After sneaker overdose, moccasin cheats men – 16.01.2023, 05:08


A moccasin at the Weston store in Paris, January 6, 2023 (AFP / Christophe ARCHAMBAULT)

Nerdy, flat shoes? Not anymore. In search of a new elegance, men who have grown up with sneakers are wearing moccasins, which are more fashionable or classic, but worn in an unusual way.

Graziella Dubief, head of footwear buying at Galeries Lafayette in Paris, told AFP that “there’s a craze for moccasins and we were out of stock in September. It’s a shoe that works all year round, with all the looks, functional and versatile.”

French shoe designer Pierre Hardy (d) at a gala dinner at the Opéra Garnier in Paris on September 24, 2021 (AFP / STEPHANE DE SAKUTIN)

French shoe designer Pierre Hardy (d) at a gala dinner at the Opéra Garnier in Paris on September 24, 2021 (AFP / STEPHANE DE SAKUTIN)

Pierre Hardy, shoe designer at Hermès and for his own brand, also notes a “visible increase” in demand for the two houses “since this season and in purchases for summer.”

After the arrest, “there was a fatigue of comfort at any cost. We are allowed to go out and we want more elegant, more stylish things,” he explains to AFP.

The situation is the same in London.

Browns buyer Thom Scherdel says among customers, “There are fewer and fewer sneakers on the catwalks,” and “we’re clearly seeing a shift from trendy sneakers to more formal shoes.”

“We have reached the escalation of sneakers,” Sciences Po lecturer Serge Carreira notes, quoting couturier Paul Poiret: “Any excess in fashion is a sign of the end.”

– “Adult” shoe –

Olivier Saillard, fashion historian and artistic director of the Weston brand in Paris, January 6, 2023 (AFP / Christophe ARCHAMBAULT)

Olivier Saillard, fashion historian and artistic director of the Weston brand in Paris, January 6, 2023 (AFP / Christophe ARCHAMBAULT)

“Every mode has a boomerang effect,” emphasizes AFP Olivier Saillard, fashion historian and artistic director of French luxury moccasin maker JM Weston. Sports shoes, “in every situation, at every age, put the shadow shoes that give the basis to the man”.

Thirty-year-old star designer Jacquemus, despite his high-profile sneaker collaboration with Nike, wore black loafers like men’s models at a show in December.

In front of his shoe fitting room in Montmartre, 32-year-old architect Romain Costa is spoiled for choice: thick-soled, elegant and colorful leather or suede black moccasins with tassels…

He dons a pair of tricolors before hopping on his bike with baggy jeans and an architecturally voluminous black sweater.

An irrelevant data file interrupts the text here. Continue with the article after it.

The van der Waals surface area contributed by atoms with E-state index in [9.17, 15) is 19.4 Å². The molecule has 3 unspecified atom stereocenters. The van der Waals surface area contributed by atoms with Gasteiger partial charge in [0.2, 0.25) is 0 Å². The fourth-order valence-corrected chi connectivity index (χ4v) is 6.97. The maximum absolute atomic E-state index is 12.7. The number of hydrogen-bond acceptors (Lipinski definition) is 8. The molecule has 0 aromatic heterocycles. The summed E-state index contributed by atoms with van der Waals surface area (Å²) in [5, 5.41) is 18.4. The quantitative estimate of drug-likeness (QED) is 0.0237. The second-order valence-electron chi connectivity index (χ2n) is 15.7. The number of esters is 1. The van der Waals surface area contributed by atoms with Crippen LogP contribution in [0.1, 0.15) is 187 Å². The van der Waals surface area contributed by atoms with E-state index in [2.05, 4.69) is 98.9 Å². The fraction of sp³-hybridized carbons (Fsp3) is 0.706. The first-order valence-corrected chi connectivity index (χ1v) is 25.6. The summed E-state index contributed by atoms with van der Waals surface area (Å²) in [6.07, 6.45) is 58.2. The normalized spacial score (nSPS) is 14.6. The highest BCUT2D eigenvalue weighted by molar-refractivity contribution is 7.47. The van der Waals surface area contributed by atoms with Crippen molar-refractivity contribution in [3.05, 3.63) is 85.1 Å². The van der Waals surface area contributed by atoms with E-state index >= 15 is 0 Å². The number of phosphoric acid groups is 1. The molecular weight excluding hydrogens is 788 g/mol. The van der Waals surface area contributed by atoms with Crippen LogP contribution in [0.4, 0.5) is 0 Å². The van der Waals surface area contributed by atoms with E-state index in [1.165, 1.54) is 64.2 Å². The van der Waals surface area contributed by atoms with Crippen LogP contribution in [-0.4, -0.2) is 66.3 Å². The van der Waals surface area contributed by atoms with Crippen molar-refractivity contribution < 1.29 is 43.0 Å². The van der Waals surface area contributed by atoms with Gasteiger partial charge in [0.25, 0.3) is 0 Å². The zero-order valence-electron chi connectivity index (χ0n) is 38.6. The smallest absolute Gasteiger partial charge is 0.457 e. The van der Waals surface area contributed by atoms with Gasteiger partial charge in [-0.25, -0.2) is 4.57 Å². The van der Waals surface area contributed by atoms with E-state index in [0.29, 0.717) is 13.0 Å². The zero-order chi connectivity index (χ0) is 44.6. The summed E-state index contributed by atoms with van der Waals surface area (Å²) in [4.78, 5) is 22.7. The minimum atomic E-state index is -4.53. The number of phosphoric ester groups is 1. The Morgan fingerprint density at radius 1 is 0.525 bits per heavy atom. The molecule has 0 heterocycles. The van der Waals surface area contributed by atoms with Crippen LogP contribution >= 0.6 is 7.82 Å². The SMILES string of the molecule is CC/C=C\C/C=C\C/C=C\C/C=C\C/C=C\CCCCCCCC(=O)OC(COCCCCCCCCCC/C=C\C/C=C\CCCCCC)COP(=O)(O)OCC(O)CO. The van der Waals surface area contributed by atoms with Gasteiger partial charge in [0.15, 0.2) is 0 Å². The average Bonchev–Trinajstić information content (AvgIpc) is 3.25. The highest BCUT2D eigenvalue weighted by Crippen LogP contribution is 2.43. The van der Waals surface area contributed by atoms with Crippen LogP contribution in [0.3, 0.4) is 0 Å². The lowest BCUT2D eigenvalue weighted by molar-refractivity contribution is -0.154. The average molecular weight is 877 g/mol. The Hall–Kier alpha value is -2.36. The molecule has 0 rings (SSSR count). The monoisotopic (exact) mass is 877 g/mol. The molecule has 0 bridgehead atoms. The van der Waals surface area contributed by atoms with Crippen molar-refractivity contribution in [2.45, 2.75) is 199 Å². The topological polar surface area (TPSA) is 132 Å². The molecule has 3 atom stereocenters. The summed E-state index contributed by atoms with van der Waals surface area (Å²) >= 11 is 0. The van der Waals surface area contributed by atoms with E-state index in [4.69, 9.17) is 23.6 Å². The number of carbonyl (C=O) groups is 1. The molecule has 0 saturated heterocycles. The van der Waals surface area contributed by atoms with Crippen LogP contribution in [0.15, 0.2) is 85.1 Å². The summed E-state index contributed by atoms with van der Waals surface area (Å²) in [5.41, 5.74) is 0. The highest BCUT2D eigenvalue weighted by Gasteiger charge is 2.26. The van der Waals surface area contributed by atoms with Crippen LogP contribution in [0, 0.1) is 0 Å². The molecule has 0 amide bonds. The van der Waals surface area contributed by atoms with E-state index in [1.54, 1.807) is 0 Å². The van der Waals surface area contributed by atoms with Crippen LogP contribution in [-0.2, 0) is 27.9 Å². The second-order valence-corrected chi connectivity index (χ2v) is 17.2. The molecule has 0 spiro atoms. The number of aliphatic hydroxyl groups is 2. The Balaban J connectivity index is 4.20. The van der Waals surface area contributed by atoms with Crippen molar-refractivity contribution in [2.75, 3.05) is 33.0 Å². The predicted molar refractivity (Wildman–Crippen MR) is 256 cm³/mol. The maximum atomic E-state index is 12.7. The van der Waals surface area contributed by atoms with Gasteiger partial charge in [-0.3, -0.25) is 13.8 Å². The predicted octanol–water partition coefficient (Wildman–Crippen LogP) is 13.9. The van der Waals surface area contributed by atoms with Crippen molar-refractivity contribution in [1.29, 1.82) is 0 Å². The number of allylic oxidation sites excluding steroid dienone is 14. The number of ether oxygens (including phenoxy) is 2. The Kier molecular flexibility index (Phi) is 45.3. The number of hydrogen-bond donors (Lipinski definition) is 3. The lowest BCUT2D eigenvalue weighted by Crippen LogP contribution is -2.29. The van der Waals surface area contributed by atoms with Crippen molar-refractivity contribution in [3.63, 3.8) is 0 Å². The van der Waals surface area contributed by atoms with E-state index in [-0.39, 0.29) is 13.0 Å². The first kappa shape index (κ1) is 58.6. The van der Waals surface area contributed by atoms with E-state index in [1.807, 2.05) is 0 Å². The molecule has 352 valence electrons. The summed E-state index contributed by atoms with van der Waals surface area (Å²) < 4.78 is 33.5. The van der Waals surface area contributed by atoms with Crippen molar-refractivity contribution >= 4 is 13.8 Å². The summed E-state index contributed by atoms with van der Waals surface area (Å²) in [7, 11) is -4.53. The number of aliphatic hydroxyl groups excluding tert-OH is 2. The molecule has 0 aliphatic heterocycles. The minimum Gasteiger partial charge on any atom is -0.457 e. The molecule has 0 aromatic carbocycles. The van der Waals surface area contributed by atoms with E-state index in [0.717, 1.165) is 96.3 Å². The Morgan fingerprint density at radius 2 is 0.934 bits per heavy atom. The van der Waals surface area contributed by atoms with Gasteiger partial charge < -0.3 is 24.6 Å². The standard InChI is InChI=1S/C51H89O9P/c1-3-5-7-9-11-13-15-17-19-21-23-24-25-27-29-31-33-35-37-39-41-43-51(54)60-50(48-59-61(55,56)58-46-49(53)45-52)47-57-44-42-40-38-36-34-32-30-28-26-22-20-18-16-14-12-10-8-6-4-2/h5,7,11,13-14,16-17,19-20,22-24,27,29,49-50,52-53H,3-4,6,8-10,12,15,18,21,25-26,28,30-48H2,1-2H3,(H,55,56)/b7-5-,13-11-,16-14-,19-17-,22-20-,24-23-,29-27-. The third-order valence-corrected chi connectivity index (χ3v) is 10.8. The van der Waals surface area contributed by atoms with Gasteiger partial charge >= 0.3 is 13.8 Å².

He associates sneakers with skateboarding moments as a teenager, and rarely wears them to “break up a really cool outfit.”

“I like wearing grown-up shoes. In my job, it’s reassuring,” she says, adding that they “age better” than sneakers.

For Olivier Saillard, the young people who buy Westons are also looking for “value”: the house is one of the few in France that continues to manufacture everything in its factory in Limoges, and commits to restoring them for life.

– “Dandy Stuck” –

He introduced the “more rock” triple single moccasin or 4/4 model of his “workwear” inspiration at Weston. But this is a classic moccasin from 1946, christened “180”, the best of the number of handles to achieve this. Black.

Moccasins at the Weston store in Paris, January 6, 2023 (AFP / Christophe ARCHAMBAULT)

Moccasins at the Weston store in Paris, January 6, 2023 (AFP / Christophe ARCHAMBAULT)

“You can be stylish with a classic moccasin, just wear it with some loose pants, jeans, overalls,” she says.

Another trick to increase the fashion quotient: “unrelated” socks, with black and white or large and textured loafers … Or jogging to be more daring.

Despite everything, opinions remain mixed, with some finding that the shoe still carries a conservative image.

Pierre Hardy, who is pleased to see the return of the shoe that evoked the “buzz”, “new wave” or even rebellion symbolized by the Beatles or Michael Jackson in his teenage years, admits that it is not the sexiest shoe.

“There’s never a moccasin at an Hermes show,” where he’s worked with stylist Véronique Nichanian for more than 30 years for an “alluring” men’s silhouette.

At one point, “it really was BCBG, a right-wing, reactionary shoe,” unconsciously referring to the image of “stuck-up smart,” “as opposed to basketball, which carries the message of the body: a guy who moves, sports, and isn’t afraid to wear white in the winter.”

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